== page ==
Can God Satisfice?

American Philosophical Quarterly 50 (4):399-410 (2013)
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Abstract

Three very prominent arguments for atheism are (1) the argument from sub-optimality, (2) the problem of no best world, and (3) the evidential argument from gratuitous evil. To date, it has not sufficiently been appreciated that several important criticisms of these arguments have all relied on a shared strategy. Although the details vary, the core of this strategy is to concede that God either cannot or need not achieve the best outcome in the relevant choice situation, but to insist that God must and can achieve an outcome that is good enough. In short, this strategy invokes divine satisficing in response to these arguments for atheism. (The widespread use of this strategy may have gone unnoticed because the appeal to divine satisficing is usually implicit.) In sections 1–3, the three arguments for atheism will be set out, and it will be shown that the relevant replies all employ this shared strategy. Section 4 will show that those who invoke divine satisficing have failed to establish that this is a coherent notion. Accordingly, these replies to three important arguments for atheism are, at present, incomplete.

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Citations of this work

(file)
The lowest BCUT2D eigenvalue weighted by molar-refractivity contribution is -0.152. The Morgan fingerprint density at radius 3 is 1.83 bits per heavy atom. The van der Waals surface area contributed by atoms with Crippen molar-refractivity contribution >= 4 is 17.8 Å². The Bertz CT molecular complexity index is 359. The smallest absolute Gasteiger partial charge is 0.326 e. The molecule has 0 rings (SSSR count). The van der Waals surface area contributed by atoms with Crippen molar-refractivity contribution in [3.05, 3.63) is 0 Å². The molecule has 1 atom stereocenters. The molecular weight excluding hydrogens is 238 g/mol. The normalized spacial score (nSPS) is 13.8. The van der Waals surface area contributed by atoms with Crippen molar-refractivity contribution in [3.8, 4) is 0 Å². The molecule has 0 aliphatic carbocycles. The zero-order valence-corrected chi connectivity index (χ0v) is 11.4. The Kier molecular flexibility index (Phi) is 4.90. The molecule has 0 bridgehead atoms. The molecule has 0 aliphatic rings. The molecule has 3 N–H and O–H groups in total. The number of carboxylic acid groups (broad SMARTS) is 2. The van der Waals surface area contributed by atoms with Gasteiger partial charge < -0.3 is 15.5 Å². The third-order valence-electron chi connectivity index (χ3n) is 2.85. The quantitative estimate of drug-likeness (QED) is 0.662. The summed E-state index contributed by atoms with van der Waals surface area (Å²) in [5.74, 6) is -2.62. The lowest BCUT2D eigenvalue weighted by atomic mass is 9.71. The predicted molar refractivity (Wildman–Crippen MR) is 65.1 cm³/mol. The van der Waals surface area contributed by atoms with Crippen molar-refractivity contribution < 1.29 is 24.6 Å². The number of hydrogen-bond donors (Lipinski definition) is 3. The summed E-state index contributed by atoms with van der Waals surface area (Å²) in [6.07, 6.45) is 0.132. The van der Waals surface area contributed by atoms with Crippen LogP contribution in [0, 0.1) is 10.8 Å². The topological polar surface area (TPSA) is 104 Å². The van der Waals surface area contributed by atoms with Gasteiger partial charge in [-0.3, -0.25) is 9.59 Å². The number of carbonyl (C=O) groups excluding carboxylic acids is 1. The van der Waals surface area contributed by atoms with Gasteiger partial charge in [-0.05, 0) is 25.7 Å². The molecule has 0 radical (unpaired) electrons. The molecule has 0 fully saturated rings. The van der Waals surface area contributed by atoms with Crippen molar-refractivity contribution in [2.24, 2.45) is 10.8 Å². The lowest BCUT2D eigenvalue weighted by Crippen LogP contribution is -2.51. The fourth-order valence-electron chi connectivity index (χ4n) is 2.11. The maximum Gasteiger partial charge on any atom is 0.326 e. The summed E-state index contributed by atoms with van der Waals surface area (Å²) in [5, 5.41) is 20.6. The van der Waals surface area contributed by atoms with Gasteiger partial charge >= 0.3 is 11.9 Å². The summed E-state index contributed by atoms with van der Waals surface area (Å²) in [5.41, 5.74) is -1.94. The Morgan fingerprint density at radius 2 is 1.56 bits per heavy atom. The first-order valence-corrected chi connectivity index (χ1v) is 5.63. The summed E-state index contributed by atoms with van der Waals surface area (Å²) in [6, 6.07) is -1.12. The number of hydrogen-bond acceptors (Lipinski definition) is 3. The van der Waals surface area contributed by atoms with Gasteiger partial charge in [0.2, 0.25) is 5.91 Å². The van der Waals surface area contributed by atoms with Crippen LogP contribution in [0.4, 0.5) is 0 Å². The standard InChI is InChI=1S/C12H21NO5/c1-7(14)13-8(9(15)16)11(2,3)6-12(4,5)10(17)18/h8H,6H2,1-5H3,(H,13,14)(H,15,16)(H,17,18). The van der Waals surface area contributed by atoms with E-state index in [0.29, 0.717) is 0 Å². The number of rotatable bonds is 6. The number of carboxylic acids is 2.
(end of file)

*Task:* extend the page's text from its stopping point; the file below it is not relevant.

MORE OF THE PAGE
God meets Satan’s Apple: the paradox of creation.Rubio Daniel - 2018 - Philosophical Studies 175 (12):2987-3004.
Infinite Value and the Best of All Possible Worlds.Nevin Climenhaga - 2018 - Philosophy and Phenomenological Research 97 (2):367-392.
Satisficing and Motivated Submaximization (in the Philosophy of Religion).Chris Tucker - 2016 - Philosophy and Phenomenological Research 93 (1):127-143.
Vagueness and the Problem of Evil: a New Reply to van Inwagen.Luis Oliveira - 2021 - Manuscrito: Revista Internacional de Filosofía 44 (4):49-82.

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References found in this work

God, freedom, and evil.Alvin Plantinga - 1978 - Grand Rapids: Eerdmans.
The Dynamics of Rational Deliberation.Brian Skyrms - 1990 - Harvard University Press.
The Problem of Evil and Some Varieties of Atheism.William L. Rowe - 1979 - American Philosophical Quarterly 16 (4):335 - 341.
Rational choice and the structure of the environment.Herbert A. Simon - 1956 - Psychological Review 63 (2):129-138.

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